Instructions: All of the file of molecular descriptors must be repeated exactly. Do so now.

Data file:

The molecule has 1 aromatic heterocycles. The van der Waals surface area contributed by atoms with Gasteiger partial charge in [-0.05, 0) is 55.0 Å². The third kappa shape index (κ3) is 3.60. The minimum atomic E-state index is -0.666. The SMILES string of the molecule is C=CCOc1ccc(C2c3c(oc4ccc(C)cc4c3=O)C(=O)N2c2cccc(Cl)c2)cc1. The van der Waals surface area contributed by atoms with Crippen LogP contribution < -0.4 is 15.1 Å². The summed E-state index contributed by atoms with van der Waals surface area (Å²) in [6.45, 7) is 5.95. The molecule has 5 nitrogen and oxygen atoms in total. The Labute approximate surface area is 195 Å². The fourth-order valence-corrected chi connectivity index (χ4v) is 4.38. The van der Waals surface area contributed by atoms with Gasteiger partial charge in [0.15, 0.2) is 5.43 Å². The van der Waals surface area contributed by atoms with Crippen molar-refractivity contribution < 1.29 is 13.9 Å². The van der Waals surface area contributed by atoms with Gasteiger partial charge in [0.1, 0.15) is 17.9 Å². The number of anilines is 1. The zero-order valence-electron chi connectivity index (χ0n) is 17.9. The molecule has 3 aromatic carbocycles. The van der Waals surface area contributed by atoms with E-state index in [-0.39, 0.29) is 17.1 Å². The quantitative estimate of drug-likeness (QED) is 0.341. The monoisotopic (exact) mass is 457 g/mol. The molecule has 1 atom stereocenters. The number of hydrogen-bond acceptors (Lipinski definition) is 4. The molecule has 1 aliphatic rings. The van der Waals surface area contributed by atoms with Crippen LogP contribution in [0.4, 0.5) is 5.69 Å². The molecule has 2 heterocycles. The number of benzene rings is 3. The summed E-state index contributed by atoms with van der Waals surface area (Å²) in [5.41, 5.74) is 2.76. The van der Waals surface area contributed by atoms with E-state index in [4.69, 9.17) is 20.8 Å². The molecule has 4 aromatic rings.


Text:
The molecule has 1 aromatic heterocycles. The van der Waals surface area contributed by atoms with Gasteiger partial charge in [-0.05, 0) is 55.0 Å². The third kappa shape index (κ3) is 3.60. The minimum atomic E-state index is -0.666. The SMILES string of the molecule is C=CCOc1ccc(C2c3c(oc4ccc(C)cc4c3=O)C(=O)N2c2cccc(Cl)c2)cc1. The van der Waals surface area contributed by atoms with Crippen LogP contribution < -0.4 is 15.1 Å². The summed E-state index contributed by atoms with van der Waals surface area (Å²) in [6.45, 7) is 5.95. The molecule has 5 nitrogen and oxygen atoms in total. The Labute approximate surface area is 195 Å². The fourth-order valence-corrected chi connectivity index (χ4v) is 4.38. The van der Waals surface area contributed by atoms with Gasteiger partial charge in [0.15, 0.2) is 5.43 Å². The van der Waals surface area contributed by atoms with Crippen molar-refractivity contribution < 1.29 is 13.9 Å². The van der Waals surface area contributed by atoms with Gasteiger partial charge in [0.1, 0.15) is 17.9 Å². The number of anilines is 1. The zero-order valence-electron chi connectivity index (χ0n) is 17.9. The molecule has 3 aromatic carbocycles. The van der Waals surface area contributed by atoms with E-state index in [-0.39, 0.29) is 17.1 Å². The quantitative estimate of drug-likeness (QED) is 0.341. The monoisotopic (exact) mass is 457 g/mol. The molecule has 1 atom stereocenters. The number of hydrogen-bond acceptors (Lipinski definition) is 4. The molecule has 1 aliphatic rings. The van der Waals surface area contributed by atoms with Crippen LogP contribution in [0.4, 0.5) is 5.69 Å². The molecule has 2 heterocycles. The number of benzene rings is 3. The summed E-state index contributed by atoms with van der Waals surface area (Å²) in [5.41, 5.74) is 2.76. The van der Waals surface area contributed by atoms with E-state index in [4.69, 9.17) is 20.8 Å². The molecule has 4 aromatic rings.